Although only a few embodiments have been described in detail above, other embodiments are contemplated by the inventor and are intended to be encompassed within the following claims. In addition, other modifications are contemplated and are also intended to be covered.
OTHER UNCONVENTIONAL ALGEBRAIC SYSTEMS
The above disclosure has emphasized the use of quasigroups, and especially ciquasigroups, for applications to cryptology. However, unconventional algebraic systems with two operations such as neofields and nearrings, can similarly be used to advantage in cryptographic system.
In a field, the elements form a commutative group with respect to a first operation, called “addition”. If the zero element is removed, the remaining elements form a commutative group with respect to a second operation, called “multiplication”. This is the conventional arithmetic that underlies almost all the cryptographic systems currently in use. In a neofield, the two commutative groups of a field are replaced by quasigroups. If one of these quasigroups is a ciquasigroup, the neofield is called an xipneofield. Encryption schemes even more elaborate that those already described, but using the same principles, can be based on xipneofields.
In a ring, the elements form a commutative group with respect to a first operation “+”, called “addition”; and the second operation “x”, called “multiplication”, satisfies closure: a×b is in the ring for all a and b in the ring. It satisfies associativity: a x(b×c)=a x(b×c) for all a, b, c in the ring. It also satisfies the two distributed rules with respect to addition: a x(b+c)=(a×b)+(a×c) and (a+b)×c=(a×c)+(b×c). (Every field is a ring but not every ring is a field. A neofield, in general, will not be a ring, because both operations in a ring must be associative.)
A nearring satisfies the requirements for a ring except that the elements may form a noncommutative group with respect to “+”, and only one of the two distributive rules is required. Since the arithmetic in almost all widely used cryptographic systems is based on rings, the use of nearring arithmetic brings a significant degree of unfamiliarity to cryptography. Moreover, all the advantages of noncommutativity discussed in connection with nongroup quasigroups are also present. Although both operations, “+” and “x”, in a nearring are associative, neither of them need be commutative. (In the three most commonly used algebraic systems in contemporary cryptography, finite fields, modular arithmetic, and elliptic curves, both arithmetic operations are commutative.) Hence, one operation can use encryption with noncommutative arithmetic.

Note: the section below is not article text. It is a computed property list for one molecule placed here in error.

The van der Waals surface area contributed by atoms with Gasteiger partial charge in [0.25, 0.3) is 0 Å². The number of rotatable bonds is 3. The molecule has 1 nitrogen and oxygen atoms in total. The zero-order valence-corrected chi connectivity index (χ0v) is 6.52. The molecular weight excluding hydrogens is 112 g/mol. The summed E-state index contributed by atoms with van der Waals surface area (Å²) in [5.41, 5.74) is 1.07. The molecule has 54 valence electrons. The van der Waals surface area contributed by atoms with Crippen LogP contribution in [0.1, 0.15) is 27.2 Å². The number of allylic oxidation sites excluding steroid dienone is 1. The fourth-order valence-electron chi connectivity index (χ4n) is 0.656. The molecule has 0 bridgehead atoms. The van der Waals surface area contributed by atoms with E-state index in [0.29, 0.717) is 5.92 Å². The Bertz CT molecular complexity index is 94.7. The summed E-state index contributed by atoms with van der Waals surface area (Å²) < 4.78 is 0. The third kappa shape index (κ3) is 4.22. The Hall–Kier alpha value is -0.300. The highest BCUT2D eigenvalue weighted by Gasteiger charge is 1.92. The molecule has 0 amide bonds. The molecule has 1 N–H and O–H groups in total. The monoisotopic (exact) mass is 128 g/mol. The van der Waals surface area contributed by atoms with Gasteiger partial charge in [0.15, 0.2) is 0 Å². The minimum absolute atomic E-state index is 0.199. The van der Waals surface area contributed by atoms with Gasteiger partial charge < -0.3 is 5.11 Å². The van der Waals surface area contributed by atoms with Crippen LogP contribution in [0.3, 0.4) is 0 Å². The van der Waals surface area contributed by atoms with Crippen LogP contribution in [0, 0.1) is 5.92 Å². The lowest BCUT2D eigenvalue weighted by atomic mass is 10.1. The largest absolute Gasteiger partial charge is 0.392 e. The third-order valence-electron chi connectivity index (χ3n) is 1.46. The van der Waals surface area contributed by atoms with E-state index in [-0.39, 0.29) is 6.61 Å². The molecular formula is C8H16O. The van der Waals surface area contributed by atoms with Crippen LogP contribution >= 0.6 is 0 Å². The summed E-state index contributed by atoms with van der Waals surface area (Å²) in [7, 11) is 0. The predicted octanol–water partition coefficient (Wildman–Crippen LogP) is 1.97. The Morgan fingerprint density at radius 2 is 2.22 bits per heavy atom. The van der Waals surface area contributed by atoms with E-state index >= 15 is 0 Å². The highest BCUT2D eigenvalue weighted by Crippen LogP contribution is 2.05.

OTHER CRYPTOLOGIC APPLICATIONS
Although the cryptologic application of the present invention which has been discussed and illustrated in the greatest detail is to the encipherment of messages, the techniques disclosed are equally applicable to encryption and decryption of all other forms of information, including for example for use in identification, verification, and authorization.
Identification is the process of determining that someone is who he/she claims to be, prior to granting that person access to information or to a physical location. (PINs and passwords are simple examples of identifications).
Verification is the process of determining that something, such as a signature, a document, or a physical object, is genuine. (“Digital signature” is an important special case).
Authorization is the process of determining that a prospective user (e.g. of a proprietary computer program, or of a satellite television channel) meets the requirements for use (e.g. by having paid a fee, or signed up for a service, or by having a sufficiently high position in an appropriate organization).
With the steadily increasing importance of electronic commerce, the applications of cryptography other than to encrypting messages are rapidly gaining in economic significance. These include, for example, digital signatures, digital fingerprints, zero knowledge proofs, dynamic passwords, and access control, for example. These cryptographic techniques can be used for these other applications.